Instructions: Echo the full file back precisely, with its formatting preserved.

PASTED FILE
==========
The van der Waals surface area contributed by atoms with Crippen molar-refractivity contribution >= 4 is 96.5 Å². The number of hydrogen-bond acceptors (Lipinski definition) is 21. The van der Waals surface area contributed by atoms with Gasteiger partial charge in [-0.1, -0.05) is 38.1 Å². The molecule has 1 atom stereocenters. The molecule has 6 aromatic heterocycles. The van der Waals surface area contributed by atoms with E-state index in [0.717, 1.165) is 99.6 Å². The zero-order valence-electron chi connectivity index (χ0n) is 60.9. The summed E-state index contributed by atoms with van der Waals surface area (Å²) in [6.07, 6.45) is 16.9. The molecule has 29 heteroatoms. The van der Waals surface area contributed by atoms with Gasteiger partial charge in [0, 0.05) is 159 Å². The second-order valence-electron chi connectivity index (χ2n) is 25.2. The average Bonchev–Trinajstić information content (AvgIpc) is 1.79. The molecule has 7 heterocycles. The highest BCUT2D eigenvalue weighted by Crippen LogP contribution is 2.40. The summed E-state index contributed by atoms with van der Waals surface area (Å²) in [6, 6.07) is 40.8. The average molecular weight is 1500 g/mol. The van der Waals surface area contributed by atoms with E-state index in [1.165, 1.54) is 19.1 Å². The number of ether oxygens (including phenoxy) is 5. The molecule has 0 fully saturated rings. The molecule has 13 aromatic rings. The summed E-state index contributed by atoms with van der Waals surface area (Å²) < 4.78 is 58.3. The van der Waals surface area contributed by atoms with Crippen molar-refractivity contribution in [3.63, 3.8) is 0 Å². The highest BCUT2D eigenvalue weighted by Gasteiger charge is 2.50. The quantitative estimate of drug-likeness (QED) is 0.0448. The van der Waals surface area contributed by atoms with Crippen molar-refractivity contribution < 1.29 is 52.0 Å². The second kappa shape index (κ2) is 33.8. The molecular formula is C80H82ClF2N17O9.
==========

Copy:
The van der Waals surface area contributed by atoms with Crippen molar-refractivity contribution >= 4 is 96.5 Å². The number of hydrogen-bond acceptors (Lipinski definition) is 21. The van der Waals surface area contributed by atoms with Gasteiger partial charge in [-0.1, -0.05) is 38.1 Å². The molecule has 1 atom stereocenters. The molecule has 6 aromatic heterocycles. The van der Waals surface area contributed by atoms with E-state index in [0.717, 1.165) is 99.6 Å². The zero-order valence-electron chi connectivity index (χ0n) is 60.9. The summed E-state index contributed by atoms with van der Waals surface area (Å²) in [6.07, 6.45) is 16.9. The molecule has 29 heteroatoms. The van der Waals surface area contributed by atoms with Gasteiger partial charge in [0, 0.05) is 159 Å². The second-order valence-electron chi connectivity index (χ2n) is 25.2. The average Bonchev–Trinajstić information content (AvgIpc) is 1.79. The molecule has 7 heterocycles. The highest BCUT2D eigenvalue weighted by Crippen LogP contribution is 2.40. The summed E-state index contributed by atoms with van der Waals surface area (Å²) in [6, 6.07) is 40.8. The average molecular weight is 1500 g/mol. The van der Waals surface area contributed by atoms with E-state index in [1.165, 1.54) is 19.1 Å². The number of ether oxygens (including phenoxy) is 5. The molecule has 0 fully saturated rings. The molecule has 13 aromatic rings. The summed E-state index contributed by atoms with van der Waals surface area (Å²) < 4.78 is 58.3. The van der Waals surface area contributed by atoms with Crippen molar-refractivity contribution in [3.63, 3.8) is 0 Å². The highest BCUT2D eigenvalue weighted by Gasteiger charge is 2.50. The quantitative estimate of drug-likeness (QED) is 0.0448. The van der Waals surface area contributed by atoms with Crippen molar-refractivity contribution < 1.29 is 52.0 Å². The second kappa shape index (κ2) is 33.8. The molecular formula is C80H82ClF2N17O9.